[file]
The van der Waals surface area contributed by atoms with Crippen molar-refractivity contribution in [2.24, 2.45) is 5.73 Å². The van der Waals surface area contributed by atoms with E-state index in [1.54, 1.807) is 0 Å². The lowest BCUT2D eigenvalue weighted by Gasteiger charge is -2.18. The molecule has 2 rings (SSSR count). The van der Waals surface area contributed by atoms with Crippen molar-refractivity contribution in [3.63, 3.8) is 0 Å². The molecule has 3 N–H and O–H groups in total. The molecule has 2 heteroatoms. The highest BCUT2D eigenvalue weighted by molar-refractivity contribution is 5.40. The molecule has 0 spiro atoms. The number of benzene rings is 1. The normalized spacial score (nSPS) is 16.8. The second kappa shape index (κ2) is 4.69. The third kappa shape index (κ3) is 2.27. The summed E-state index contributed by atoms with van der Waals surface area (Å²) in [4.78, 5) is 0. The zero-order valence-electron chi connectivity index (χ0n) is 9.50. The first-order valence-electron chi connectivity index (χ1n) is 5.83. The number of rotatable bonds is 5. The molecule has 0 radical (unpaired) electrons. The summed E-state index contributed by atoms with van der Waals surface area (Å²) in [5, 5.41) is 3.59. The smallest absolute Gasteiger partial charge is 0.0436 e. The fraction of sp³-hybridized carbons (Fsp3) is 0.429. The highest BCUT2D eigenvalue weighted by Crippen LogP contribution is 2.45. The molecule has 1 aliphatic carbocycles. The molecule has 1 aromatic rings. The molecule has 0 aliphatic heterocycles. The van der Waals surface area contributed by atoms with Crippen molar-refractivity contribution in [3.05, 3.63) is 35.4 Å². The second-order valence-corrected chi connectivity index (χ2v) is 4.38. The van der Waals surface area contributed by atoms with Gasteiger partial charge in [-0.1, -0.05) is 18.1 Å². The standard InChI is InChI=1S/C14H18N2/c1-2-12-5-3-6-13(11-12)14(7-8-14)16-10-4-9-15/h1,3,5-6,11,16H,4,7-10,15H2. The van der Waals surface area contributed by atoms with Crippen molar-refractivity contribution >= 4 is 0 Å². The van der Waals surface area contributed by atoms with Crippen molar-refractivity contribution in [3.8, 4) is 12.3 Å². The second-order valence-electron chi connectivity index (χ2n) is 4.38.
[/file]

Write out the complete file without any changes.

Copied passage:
The van der Waals surface area contributed by atoms with Crippen molar-refractivity contribution in [2.24, 2.45) is 5.73 Å². The van der Waals surface area contributed by atoms with E-state index in [1.54, 1.807) is 0 Å². The lowest BCUT2D eigenvalue weighted by Gasteiger charge is -2.18. The molecule has 2 rings (SSSR count). The van der Waals surface area contributed by atoms with Crippen molar-refractivity contribution in [3.63, 3.8) is 0 Å². The molecule has 3 N–H and O–H groups in total. The molecule has 2 heteroatoms. The highest BCUT2D eigenvalue weighted by molar-refractivity contribution is 5.40. The molecule has 0 spiro atoms. The number of benzene rings is 1. The normalized spacial score (nSPS) is 16.8. The second kappa shape index (κ2) is 4.69. The third kappa shape index (κ3) is 2.27. The summed E-state index contributed by atoms with van der Waals surface area (Å²) in [4.78, 5) is 0. The zero-order valence-electron chi connectivity index (χ0n) is 9.50. The first-order valence-electron chi connectivity index (χ1n) is 5.83. The number of rotatable bonds is 5. The molecule has 0 radical (unpaired) electrons. The summed E-state index contributed by atoms with van der Waals surface area (Å²) in [5, 5.41) is 3.59. The smallest absolute Gasteiger partial charge is 0.0436 e. The fraction of sp³-hybridized carbons (Fsp3) is 0.429. The highest BCUT2D eigenvalue weighted by Crippen LogP contribution is 2.45. The molecule has 1 aliphatic carbocycles. The molecule has 1 aromatic rings. The molecule has 0 aliphatic heterocycles. The van der Waals surface area contributed by atoms with Crippen molar-refractivity contribution in [3.05, 3.63) is 35.4 Å². The second-order valence-corrected chi connectivity index (χ2v) is 4.38. The van der Waals surface area contributed by atoms with Gasteiger partial charge in [-0.1, -0.05) is 18.1 Å². The standard InChI is InChI=1S/C14H18N2/c1-2-12-5-3-6-13(11-12)14(7-8-14)16-10-4-9-15/h1,3,5-6,11,16H,4,7-10,15H2. The van der Waals surface area contributed by atoms with Crippen molar-refractivity contribution >= 4 is 0 Å². The van der Waals surface area contributed by atoms with Crippen molar-refractivity contribution in [3.8, 4) is 12.3 Å². The second-order valence-electron chi connectivity index (χ2n) is 4.38.